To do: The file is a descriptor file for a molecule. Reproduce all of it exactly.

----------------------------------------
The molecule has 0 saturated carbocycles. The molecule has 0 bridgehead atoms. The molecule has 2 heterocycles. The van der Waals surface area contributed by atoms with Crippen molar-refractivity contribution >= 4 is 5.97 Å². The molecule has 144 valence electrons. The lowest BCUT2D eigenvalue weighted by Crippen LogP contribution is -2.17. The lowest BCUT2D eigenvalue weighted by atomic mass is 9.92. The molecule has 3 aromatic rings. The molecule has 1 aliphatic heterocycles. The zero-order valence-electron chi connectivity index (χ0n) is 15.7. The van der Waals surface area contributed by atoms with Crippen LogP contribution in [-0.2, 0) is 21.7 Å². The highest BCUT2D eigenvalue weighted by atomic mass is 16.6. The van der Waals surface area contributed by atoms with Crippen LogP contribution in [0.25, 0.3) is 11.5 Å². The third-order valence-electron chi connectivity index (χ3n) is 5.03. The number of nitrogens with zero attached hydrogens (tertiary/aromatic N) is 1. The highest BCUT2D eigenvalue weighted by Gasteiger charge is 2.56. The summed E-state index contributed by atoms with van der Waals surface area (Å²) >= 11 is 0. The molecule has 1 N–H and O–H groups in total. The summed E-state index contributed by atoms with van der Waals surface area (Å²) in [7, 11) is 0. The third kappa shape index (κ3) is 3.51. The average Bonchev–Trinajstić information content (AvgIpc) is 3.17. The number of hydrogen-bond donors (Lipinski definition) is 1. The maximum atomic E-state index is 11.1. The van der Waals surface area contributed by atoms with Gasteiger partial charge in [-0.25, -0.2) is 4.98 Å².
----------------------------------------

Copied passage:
The molecule has 0 saturated carbocycles. The molecule has 0 bridgehead atoms. The molecule has 2 heterocycles. The van der Waals surface area contributed by atoms with Crippen molar-refractivity contribution >= 4 is 5.97 Å². The molecule has 144 valence electrons. The lowest BCUT2D eigenvalue weighted by Crippen LogP contribution is -2.17. The lowest BCUT2D eigenvalue weighted by atomic mass is 9.92. The molecule has 3 aromatic rings. The molecule has 1 aliphatic heterocycles. The zero-order valence-electron chi connectivity index (χ0n) is 15.7. The van der Waals surface area contributed by atoms with Crippen LogP contribution in [-0.2, 0) is 21.7 Å². The highest BCUT2D eigenvalue weighted by atomic mass is 16.6. The van der Waals surface area contributed by atoms with Crippen LogP contribution in [0.25, 0.3) is 11.5 Å². The third-order valence-electron chi connectivity index (χ3n) is 5.03. The number of nitrogens with zero attached hydrogens (tertiary/aromatic N) is 1. The highest BCUT2D eigenvalue weighted by Gasteiger charge is 2.56. The summed E-state index contributed by atoms with van der Waals surface area (Å²) >= 11 is 0. The molecule has 1 N–H and O–H groups in total. The summed E-state index contributed by atoms with van der Waals surface area (Å²) in [7, 11) is 0. The third kappa shape index (κ3) is 3.51. The average Bonchev–Trinajstić information content (AvgIpc) is 3.17. The number of hydrogen-bond donors (Lipinski definition) is 1. The maximum atomic E-state index is 11.1. The van der Waals surface area contributed by atoms with Gasteiger partial charge in [-0.25, -0.2) is 4.98 Å².